Wednesday 26 August 2015

Asking For It by Louise O'Neill

My mother's face appears in the mirror beside my own, bright red lips on powdered skin.
Her hair is still in its bob despite the sticky heat. She gets it done every Saturday. 
'I deserve a treat,' she says as she leaves the house. 'I don't care how expensive it is.'

Published by Quercus in September 2015
Pages - 294

It's the beginning of the summer in a small town in Ireland. Emma O'Donovan is eighteen years old, beautiful, happy, confident. One night, there's a party. Everyone is there. All eyes are on Emma. 
The next morning, she wakes on the front porch of her house. She can't remember what happened, she doesn't know how she got there. She doesn't know why she's in pain. But everyone else does. 
Photographs taken at the party show, in explicit detail, what happened to Emma that night. But sometimes people don't want to believe what is right in front of them, especially when  the truth concerns the town's heroes...

Reviewed by Vivienne Dacosta

This really is a difficult book to read, let alone review. Not because of the writing, as it is beautifully written and not because of the plot as the story is well paced and page turning. No, the problem I had with this book was the heart ripping situation we find the main character, Emma, in.

I would normally avoid books on rape, as I find them really upsetting. The lack of control the victim has over the situation, cuts like the sharpest knife. In this case, the situation is beyond painful as Emma is basically gang raped. Or is she? The underlying problem within this is that Emma doesn't really know the truth, so the reader never does either. We don't actually know whether Emma consented to it or not as she has no memory of events that night. She only has the photographic evidence and at first she makes out to everyone she is pretending to be asleep, which only makes her look like a liar. But the things the boys put her through, go beyond anything that you would willingly allow to happen to yourself. So I'm convinced that she didn't consent to any of this. She was taken advantage of. Now my question is - why the hell didn't everyone else in the book feel the same?

In society, it is often believed that if you dress like a slut, you are asking for trouble. If you can't handle your booze and mix it with drugs, then basically you're fair game to any hot blooded male. Well that is utter bollocks! In this day and age, you should be able to dress how you want for yourself. You are not dressing to please any man. So what if your skirt is a little short, or you are busting a wee bit out of your top, that doesn't mean you have screw me written on your forehead. Men should be able to control their urges and not see a woman's attire as an open invitation. You don't see women, dragging men to the nearest bedroom, when they appear bare chested, so why should a man think he has the right to sex because of the way you choose to dress. 

Social media is shown as it's ugliest in this book. How easy it is to humiliate people and ruin their lives by the touch of a button. I've witnessed the repercussions of graphic photos being spread and know exactly how damaging it can be. I'm also aware how the education system has no idea how to deal with it. It should be a criminal evidence regardless of your age. No one should be able to spread personal pictures or videos of you without your consent.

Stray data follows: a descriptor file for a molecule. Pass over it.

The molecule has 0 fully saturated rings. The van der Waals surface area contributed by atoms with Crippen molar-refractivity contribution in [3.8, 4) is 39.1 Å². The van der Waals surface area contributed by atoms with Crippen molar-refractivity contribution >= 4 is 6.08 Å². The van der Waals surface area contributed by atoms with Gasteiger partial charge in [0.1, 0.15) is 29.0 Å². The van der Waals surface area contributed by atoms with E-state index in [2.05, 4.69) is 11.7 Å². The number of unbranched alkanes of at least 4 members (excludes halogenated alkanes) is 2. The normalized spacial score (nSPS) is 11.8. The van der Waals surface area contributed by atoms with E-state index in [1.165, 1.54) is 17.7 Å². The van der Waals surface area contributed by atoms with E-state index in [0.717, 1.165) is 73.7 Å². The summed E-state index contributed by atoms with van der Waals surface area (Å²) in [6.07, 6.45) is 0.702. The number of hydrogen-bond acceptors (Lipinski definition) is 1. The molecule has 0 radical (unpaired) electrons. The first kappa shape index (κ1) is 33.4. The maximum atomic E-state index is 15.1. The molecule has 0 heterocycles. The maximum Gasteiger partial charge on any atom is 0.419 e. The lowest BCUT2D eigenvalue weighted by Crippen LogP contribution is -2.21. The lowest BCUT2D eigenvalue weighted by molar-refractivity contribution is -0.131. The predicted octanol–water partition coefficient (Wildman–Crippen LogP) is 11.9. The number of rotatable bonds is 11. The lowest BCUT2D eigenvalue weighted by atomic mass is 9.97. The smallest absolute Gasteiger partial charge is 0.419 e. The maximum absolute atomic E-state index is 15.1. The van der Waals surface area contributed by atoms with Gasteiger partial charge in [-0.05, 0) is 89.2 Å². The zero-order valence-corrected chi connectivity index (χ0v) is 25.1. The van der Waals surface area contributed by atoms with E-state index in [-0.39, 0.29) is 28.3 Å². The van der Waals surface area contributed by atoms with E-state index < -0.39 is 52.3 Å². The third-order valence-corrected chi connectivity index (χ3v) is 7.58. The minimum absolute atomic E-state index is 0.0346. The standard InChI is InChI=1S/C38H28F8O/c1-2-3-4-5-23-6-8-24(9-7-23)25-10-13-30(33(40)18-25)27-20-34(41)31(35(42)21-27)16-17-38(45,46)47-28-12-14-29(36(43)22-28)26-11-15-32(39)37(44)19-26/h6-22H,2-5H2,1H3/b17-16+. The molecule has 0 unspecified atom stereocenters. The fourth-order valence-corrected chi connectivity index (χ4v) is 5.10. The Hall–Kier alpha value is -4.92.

I will admit that Emma doesn't come across as the most likeable character to begin with and I think that is the author's intention. She is self absorbed and hard nosed, thinking nothing of stealing from one of her best friends, convinced that her beauty deems her more worthy of these items. So her character appears a little cagey to begin with,
therefore it isn't surprising that people don't believe her at first. She has a reputation and people love to bolster a bad reputation and make it sound worse. To the point, at times you felt Emma almost believed what they said about her as well. But that still doesn't make her fair game!

I wanted justice for Emma right from the start. I wanted her to find peace. But in reflection of reality, we realise life isn't like that. Everyone in the town is convinced that Emma is a liar and that's wrong. Her family just want peace; they haven't the strength to fight and that makes me angry.

I am hoping this book will bring about change. I want to put a copy into the hands of every teenager. I want this book put on the sex education syllabus for all teens, so that they can see the reality of today's society and learn from it. We have a duty of care to our children to keep them safe, this book should be heralded as a handbook for modern life. 

Congratulations to author Louise O' Neill for writing this book. I feel it will be around for many years to come. Hopefully it will be the book that changed society's perception over the right for every woman to wear what they want and not feel labelled or threatened. 


  1. I love the sound of this book! I mean obviously not the content, but the fact that someone has decided to write a story such as this. Slut-shaming is all too prevalent in today's society and it needs to stop. I had never heard of this before but I'm adding it to my wishlist right away!! Thanks for flagging it up - great review :)

    Laura @ What's Hot?

  2. I don't think this is a book I'm going to read, but I love that it exists. It's shocking that it should have to, but the horrible reality is that it *does* have to. Slut shaming is not ok. Like you say, if women can control themselves, then why do some people think it's a woman's fault if a man is distracted by her? Hello, every woman on the planet has breasts, it's not like they're an uncommon thing.
    Incorporating something like this into sex ed classes is a really good idea. Consent needs to be emphasised more in high school sex ed lessons.



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